Given that Asimov said that his entire point with the Foundation series was to avoid the space battles, violence, etc., I wonder how they're going to adapt this into a viewable script that is commercially successful. There are a few instances where space battles are happening, but they're all "off screen". There's even one story where two citizens of the First Foundation are trying everything they can to keep the last great general of the Galactic Empire from militarily destroying the Foundation, and fail miserably -- only to find that the rules of politics back on Trantor make it inevitable that his success in battle generates enemies within the Empire that pull him down. How do you make a reasonably entertaining/exciting film out of that? The characters set out on a mission, fail, but...it didn't matter anyway.

I dunno. Hollywood has a terrible record of adapting science fiction after the creator dies. Look at "Starship Trooper", "I, Robot", and (imho) the later Treks.
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Old 08-09-2008, 07:59 PM
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I thought there were three sections to this series...

1) Buying the Property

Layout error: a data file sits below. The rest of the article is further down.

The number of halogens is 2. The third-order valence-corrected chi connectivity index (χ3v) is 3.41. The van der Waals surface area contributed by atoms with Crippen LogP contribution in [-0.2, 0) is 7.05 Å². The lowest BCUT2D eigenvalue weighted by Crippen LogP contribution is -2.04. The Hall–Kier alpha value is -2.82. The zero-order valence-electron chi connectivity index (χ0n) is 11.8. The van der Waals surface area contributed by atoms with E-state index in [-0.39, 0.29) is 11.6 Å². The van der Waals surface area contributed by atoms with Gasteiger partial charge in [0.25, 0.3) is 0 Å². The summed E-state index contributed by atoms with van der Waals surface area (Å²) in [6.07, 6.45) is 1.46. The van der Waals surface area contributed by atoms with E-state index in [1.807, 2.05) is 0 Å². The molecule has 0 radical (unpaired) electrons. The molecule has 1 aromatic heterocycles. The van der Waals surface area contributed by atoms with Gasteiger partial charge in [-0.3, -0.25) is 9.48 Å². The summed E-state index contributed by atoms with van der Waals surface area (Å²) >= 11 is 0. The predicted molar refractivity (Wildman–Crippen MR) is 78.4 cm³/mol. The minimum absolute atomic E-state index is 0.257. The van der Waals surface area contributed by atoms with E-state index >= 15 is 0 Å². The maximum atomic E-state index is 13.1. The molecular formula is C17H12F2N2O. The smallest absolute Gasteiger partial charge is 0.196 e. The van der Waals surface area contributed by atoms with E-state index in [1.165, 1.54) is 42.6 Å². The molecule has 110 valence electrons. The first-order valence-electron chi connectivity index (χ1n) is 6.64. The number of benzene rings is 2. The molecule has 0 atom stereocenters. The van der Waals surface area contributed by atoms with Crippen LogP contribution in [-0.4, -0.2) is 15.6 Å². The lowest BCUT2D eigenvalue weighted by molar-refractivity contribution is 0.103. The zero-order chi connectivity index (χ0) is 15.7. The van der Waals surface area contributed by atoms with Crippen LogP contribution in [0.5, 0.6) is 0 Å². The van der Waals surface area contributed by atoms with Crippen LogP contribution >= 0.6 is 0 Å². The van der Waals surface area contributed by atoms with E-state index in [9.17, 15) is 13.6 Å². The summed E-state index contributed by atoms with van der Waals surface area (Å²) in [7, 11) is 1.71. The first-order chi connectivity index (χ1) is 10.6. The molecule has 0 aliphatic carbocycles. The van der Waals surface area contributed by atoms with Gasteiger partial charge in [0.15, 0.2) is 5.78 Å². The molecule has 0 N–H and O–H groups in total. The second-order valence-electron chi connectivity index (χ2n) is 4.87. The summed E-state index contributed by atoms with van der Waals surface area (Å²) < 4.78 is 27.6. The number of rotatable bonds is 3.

2) Digging the Hole

3) Foundation



















What?
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Old 08-11-2008, 04:55 AM
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I agree.
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Old 08-11-2008, 09:05 AM
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Quote:
Originally Posted by thunderbearr View Post
I thought there were three sections to this series...

1) Buying the Property

2) Digging the Hole

3) Foundation



What?
Ow.
After what happened to Brave New World, I'm still a little gun-shy when it comes to filming classics of literature.
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Old 08-11-2008, 09:29 AM
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Quote:
Originally Posted by jerhanner View Post
Ow.
After what happened to Brave New World, I'm still a little gun-shy when it comes to filming classics of literature.
Agreed.